Recently, my accountant suggested I start taking Social Security benefits.
I’m 67, and if I make it to 79 — the average lifespan for an American male — Social Security will pay me about $500,000.
Fortunately, I don’t need the money. With our government drowning in debt, I don’t understand the logic in Uncle Sam sending me a monthly check for the rest of my life.
In 1935, upon signing the Social Security Act, former president Franklin Roosevelt said its intent was to “give some measure of protection to the average citizen and to his family against the loss of a job and against poverty-ridden old age.”
Mission accomplished. Social Security was a crowning achievement and remains so today, providing an essential lifeline for tens of millions of Americans. But by giving benefits to everyone — even though they are earned through a lifetime of work—it is also supporting more than a few fortunate recipients in recreational pursuits, and I didn’t see anything in FDR’s speech about covering greens fees. (And no amount of federal funding will improve my golf game anyway.)
It got me thinking that there must be a better use for the money coming my way. And I believe there is.
I wish I had faith that the government would spend my money responsibly. If so, I’d consider just returning it to the U.S. Treasury. But I don’t. So for the rest of my life, I’ll be donating every dollar I get from Social Security to charitable organizations with the power to move our national agenda forward.
I hope others with the same financial security and ability will join me, as it can make a big difference for charities across the country who are faced with meeting greater demands with fewer resources.
But I have no illusions that this gesture — even if made by many others — constitutes in any way a sustainable fix for Social Security’s finances.
In 2010, the last year for which data was available, Social Security paid $1.4 billion to 47,500 millionaires. In that same year, it paid out 500 times more benefits to everyone else for a total of $715 billion (it paid out over $900 billion in 2016).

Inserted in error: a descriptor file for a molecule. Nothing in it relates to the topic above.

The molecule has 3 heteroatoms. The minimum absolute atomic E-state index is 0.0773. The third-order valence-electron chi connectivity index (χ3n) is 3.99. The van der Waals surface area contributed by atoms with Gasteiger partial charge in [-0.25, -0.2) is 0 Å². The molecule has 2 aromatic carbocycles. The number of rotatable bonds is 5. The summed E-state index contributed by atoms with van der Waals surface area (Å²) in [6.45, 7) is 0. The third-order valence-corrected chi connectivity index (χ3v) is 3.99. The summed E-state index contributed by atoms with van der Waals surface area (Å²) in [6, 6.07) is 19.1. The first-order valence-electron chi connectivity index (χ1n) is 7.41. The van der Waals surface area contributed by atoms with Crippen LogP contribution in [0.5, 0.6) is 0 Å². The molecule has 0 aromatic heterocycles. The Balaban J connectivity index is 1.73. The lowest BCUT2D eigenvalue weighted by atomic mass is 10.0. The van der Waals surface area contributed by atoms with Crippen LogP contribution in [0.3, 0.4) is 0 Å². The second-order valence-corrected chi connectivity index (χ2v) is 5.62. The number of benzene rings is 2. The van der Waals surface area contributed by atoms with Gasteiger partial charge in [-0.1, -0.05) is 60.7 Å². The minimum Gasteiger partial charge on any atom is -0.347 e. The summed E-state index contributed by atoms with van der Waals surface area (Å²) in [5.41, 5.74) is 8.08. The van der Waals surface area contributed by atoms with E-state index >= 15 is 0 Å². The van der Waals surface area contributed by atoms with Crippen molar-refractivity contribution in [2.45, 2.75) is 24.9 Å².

When Washington finally tackles Social Security’s financing problem — which it last did in 1983 — cutting or eliminating benefits for people like me must be part of the solution. And the longer Congress waits, the deeper the cuts. However, we need to understand that no number of financially secure people sacrificing Social Security benefits alone will make a real dent in the program’s growing funding gap.
A few weeks ago, Americans learned just how big that funding gap is when the Social Security Trustees released their annual report on the program’s finances.
The prognosis is not good.
Social Security’s unfunded liability over the next 75 years — the difference between the projected benefits it will pay out and the tax revenue it will take in — is now $12.5 trillion, or the equivalent of 61% of U.S. government’s current national debt.
In 2034 — just 17 years from now — the Social Security Trust Fund will no longer be able to pay full promised benefits, requiring either an immediate benefit reduction of 23% or an increase in the payroll tax from 12.4% to over 16%.
This runaway Social Security financing train is being fueled by two demographic trends that will only accelerate in the years ahead.
First, Americans are living — and therefore collecting benefits — much longer. Since Ida May Fuller became the first American to receive a Social Security check in 1940, the average life expectancy of a Social Security recipient has increased by about 18 years.
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The second closely related trend is the diminishing share of workers available to finance the retirement benefits of the massive Baby Boom generation, 10,000 of whom are retiring every day.
In 1950, there were 16.5 workers paying into Social Security for every one person drawing benefits. By 2035, there will only be 2.1 workers for every recipient.
Social Security’s funding challenge is worsening just as the program is becoming increasingly important to Americans’ retirement security. In 2014, 61% of elderly Social Security beneficiaries receive at least half of their income from the program; and 41% of Americans approaching retirement have no private savings in a 401(k) or an IRA.
Leaders in Washington understand this math and the choices available to stabilize Social Security.
We can raise the share of income subject to the tax (which is $127,200 this year), raise the payroll tax rate, change the retirement age, cut benefits or some combination of the above.
Additionally, we can also expand our economy by increasing the production, innovation and employment base in the United States. However, this would require an entirely different approach to education and immigration to create more workers with the proper skills who will support future retirees.
Many of these steps would not be easy to take. Some might require members of Congress to make difficult choices, which explains why the alarming Social Security Trustee report received little attention in Washington.
But the problem isn’t going away and Americans know it. The time is now to do something about it.